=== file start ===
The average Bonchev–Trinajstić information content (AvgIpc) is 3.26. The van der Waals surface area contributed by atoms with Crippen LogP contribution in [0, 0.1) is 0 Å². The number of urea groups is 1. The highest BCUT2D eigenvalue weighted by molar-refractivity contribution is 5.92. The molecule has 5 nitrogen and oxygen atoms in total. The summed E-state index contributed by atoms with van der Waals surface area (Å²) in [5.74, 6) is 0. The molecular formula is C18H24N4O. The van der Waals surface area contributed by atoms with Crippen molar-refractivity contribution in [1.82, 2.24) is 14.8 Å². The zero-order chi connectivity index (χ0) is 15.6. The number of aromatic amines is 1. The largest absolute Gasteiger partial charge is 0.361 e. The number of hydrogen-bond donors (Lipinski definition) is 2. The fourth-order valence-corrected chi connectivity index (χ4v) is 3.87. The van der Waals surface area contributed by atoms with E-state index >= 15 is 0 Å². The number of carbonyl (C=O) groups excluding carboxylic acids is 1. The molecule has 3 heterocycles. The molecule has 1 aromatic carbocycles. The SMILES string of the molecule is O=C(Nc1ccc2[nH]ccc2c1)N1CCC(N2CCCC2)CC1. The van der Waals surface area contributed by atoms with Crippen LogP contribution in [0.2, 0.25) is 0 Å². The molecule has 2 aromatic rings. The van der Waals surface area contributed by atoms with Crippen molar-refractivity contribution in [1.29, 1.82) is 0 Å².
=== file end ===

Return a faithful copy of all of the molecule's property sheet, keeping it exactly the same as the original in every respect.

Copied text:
The average Bonchev–Trinajstić information content (AvgIpc) is 3.26. The van der Waals surface area contributed by atoms with Crippen LogP contribution in [0, 0.1) is 0 Å². The number of urea groups is 1. The highest BCUT2D eigenvalue weighted by molar-refractivity contribution is 5.92. The molecule has 5 nitrogen and oxygen atoms in total. The summed E-state index contributed by atoms with van der Waals surface area (Å²) in [5.74, 6) is 0. The molecular formula is C18H24N4O. The van der Waals surface area contributed by atoms with Crippen molar-refractivity contribution in [1.82, 2.24) is 14.8 Å². The zero-order chi connectivity index (χ0) is 15.6. The number of aromatic amines is 1. The largest absolute Gasteiger partial charge is 0.361 e. The number of hydrogen-bond donors (Lipinski definition) is 2. The fourth-order valence-corrected chi connectivity index (χ4v) is 3.87. The van der Waals surface area contributed by atoms with E-state index >= 15 is 0 Å². The number of carbonyl (C=O) groups excluding carboxylic acids is 1. The molecule has 3 heterocycles. The molecule has 1 aromatic carbocycles. The SMILES string of the molecule is O=C(Nc1ccc2[nH]ccc2c1)N1CCC(N2CCCC2)CC1. The van der Waals surface area contributed by atoms with Crippen LogP contribution in [0.2, 0.25) is 0 Å². The molecule has 2 aromatic rings. The van der Waals surface area contributed by atoms with Crippen molar-refractivity contribution in [1.29, 1.82) is 0 Å².